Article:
Horses may respond to pressure offensively or defensively. Flight is an example of an offensive response, while biting, kicking and striking are examples of defensive responses to pressure. An offensive response will cause a horse to move away from pressure, while a defensive response will make a horse move into pressure.

Horses are most responsive to light, dynamic (always-changing) pressure. To demonstrate this concept, lightly touch a hair on the horse’s flank to see how he can shake his skin to remove a fly. Then place your whole hand on the horse’s hip and apply a slow, steady, leaning pressure; typically the static (unchanging) pressure will cause the horse to lean into you. If a horse can feel a fly land on it’s skin and shake that area of his body; that is how light the pressure can be for a horse to respond. The natural aids should be applied in a pulsating, rhythmic fashion for the lightest response. If, instead, you apply a heavy, static pressure, the horse will respond by leaning into the pressure (defensive response).
This type of defensive response is commonly seen when the rider pulls relentlessly on the reins without any sense of feel, leaning his weight on the horse’s mouth for balance, until the horse begins to “run through the bridle,” or lean into the pressure. This relentless pressure will cause some horses (particularly Thoroughbreds) to actually run away with the rider. Typically, this same horse, when you ride on a loose rein, with no contact at all, will slow down, drop his head and relax.

There must be an immediate release of pressure when the horse responds correctly. In the process of training a horse, when pressure is applied, either mental or physical, the horse begins to experiment to see what he can do to make the pressure go away. As soon as he guesses right and gives the desired response, the trainer immediately gives the release of pressure as a reward for doing the right thing. Through this process the horse develops a learned response to pressure; he learns that if he does what you want, he will get what he wants (a release of pressure).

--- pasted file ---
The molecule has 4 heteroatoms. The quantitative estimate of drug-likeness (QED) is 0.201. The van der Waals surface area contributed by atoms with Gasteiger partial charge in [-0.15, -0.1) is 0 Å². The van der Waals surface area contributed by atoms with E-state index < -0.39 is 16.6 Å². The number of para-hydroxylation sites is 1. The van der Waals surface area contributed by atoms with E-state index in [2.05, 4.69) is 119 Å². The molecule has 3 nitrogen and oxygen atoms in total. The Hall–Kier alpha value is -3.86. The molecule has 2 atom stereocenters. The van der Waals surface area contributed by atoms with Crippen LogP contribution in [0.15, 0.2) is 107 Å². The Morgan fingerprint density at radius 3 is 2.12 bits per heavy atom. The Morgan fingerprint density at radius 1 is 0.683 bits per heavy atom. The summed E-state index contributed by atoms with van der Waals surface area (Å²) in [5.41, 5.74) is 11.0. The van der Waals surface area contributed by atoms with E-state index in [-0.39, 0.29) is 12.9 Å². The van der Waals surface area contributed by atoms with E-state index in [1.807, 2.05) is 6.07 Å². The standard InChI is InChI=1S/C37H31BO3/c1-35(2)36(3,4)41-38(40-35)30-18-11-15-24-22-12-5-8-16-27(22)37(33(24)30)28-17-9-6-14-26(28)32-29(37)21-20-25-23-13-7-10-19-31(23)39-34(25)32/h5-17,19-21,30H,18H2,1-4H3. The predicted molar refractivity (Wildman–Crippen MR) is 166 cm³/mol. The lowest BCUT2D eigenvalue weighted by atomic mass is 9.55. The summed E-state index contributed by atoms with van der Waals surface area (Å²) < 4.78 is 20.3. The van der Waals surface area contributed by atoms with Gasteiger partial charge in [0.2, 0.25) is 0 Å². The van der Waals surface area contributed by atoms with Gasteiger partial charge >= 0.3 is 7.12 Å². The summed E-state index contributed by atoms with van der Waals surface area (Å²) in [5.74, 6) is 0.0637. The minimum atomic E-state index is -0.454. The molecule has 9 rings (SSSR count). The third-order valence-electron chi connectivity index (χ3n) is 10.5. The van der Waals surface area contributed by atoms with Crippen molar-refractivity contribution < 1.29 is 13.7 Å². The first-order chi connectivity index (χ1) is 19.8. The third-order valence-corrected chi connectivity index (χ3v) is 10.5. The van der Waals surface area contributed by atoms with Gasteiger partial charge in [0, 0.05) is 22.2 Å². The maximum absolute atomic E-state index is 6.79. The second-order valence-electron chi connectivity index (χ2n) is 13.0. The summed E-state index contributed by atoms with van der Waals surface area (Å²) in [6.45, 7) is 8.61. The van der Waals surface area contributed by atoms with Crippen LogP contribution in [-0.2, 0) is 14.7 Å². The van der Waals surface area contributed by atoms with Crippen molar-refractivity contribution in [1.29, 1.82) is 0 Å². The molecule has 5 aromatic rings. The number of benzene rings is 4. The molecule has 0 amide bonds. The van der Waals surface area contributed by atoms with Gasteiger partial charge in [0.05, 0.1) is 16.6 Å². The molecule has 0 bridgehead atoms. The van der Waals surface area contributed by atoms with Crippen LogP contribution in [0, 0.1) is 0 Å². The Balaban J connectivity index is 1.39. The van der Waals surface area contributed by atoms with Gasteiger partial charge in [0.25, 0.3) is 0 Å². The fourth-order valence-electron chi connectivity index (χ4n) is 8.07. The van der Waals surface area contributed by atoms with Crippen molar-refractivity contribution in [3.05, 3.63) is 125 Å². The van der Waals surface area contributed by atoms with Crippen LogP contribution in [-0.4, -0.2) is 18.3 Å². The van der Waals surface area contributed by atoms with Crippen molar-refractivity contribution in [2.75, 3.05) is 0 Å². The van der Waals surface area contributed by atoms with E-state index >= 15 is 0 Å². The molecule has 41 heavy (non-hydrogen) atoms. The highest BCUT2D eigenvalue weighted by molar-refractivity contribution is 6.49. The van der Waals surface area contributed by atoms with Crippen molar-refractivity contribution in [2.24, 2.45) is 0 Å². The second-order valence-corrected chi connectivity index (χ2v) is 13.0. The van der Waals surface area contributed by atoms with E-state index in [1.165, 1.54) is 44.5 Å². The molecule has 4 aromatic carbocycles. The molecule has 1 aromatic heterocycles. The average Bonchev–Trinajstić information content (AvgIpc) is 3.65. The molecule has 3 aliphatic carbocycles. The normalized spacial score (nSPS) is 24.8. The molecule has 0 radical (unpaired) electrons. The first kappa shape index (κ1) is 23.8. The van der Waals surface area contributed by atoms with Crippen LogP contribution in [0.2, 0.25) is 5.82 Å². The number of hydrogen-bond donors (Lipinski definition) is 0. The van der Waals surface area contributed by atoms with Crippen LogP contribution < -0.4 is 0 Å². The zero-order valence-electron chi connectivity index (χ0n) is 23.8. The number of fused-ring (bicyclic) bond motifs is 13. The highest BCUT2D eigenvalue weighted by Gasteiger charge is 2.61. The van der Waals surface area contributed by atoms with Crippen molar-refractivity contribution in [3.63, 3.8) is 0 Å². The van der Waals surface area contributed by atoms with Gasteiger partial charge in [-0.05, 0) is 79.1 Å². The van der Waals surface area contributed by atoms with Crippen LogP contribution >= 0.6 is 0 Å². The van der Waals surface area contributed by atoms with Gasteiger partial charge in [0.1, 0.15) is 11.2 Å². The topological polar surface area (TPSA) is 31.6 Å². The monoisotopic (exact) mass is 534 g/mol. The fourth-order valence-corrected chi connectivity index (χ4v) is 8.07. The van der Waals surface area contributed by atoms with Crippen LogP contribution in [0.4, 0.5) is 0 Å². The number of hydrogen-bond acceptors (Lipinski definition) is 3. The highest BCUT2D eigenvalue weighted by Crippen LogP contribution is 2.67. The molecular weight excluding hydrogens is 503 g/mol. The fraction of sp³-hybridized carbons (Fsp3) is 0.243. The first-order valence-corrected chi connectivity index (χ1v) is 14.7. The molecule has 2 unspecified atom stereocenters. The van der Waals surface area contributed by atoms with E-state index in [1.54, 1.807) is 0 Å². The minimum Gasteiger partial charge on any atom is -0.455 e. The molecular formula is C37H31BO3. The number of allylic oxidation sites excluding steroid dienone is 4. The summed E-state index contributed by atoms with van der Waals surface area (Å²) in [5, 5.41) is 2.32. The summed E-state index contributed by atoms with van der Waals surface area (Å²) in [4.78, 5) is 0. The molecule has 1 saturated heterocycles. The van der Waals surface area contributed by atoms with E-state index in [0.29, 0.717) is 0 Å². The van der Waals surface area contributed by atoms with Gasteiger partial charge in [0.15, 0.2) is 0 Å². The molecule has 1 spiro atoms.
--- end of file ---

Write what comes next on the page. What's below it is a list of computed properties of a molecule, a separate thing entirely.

Through training, we teach the horse to respond offensively to our cues. For example, to ask the horse to walk, we squeeze gently with our legs in a pulsating manner (dynamic pressure, not static pressure), until the horse moves off. As soon as he does, the pressure goes away. The release of pressure is his reward for doing what was asked. If the rider breaks the contract the trainer and horse have established, by not giving the release at the appropriate time, then the horse will try something else to get a release. Typically, the alternative response the horse gives is not a desirable one.

Riders must reward the slightest attempt on the part of the horse. For instance, when asking the horse to stop, the rider should offer the release as soon as she feels the horse slow down, and reward the horse for attempting the right thing. She may have to re-apply the aid if the horse doesn’t come to a complete stop, but more likely than not, the horse will actually stop on the release.

There is a 3 second window of opportunity to reward (or reprimand) the horse, by releasing mental or physical pressure, once the horse has responded correctly. After three seconds from the initial response by the horse, the opportunity is lost, the horse’s mind has moved on and the reward or reprimand will have no meaning and no association with the behavior.

To become an accomplished equestrian, the rider must develop a feel of the horse. Understanding that the horse responds to both mental and physical pressure and the importance of the timing of the release is important for developing feel. Dynamic, pulsating pressure can be very light and rhythmic to generate a light and responsive horse. On the other hand, heavy, static pressure will cause the horse to respond defensively and lean into the pressure and block out any chance of feeling the rider.

Copyright ©Julie Goodnight 2000. All Rights Reserved. No part of this website may be reproduced without owner’s express consent.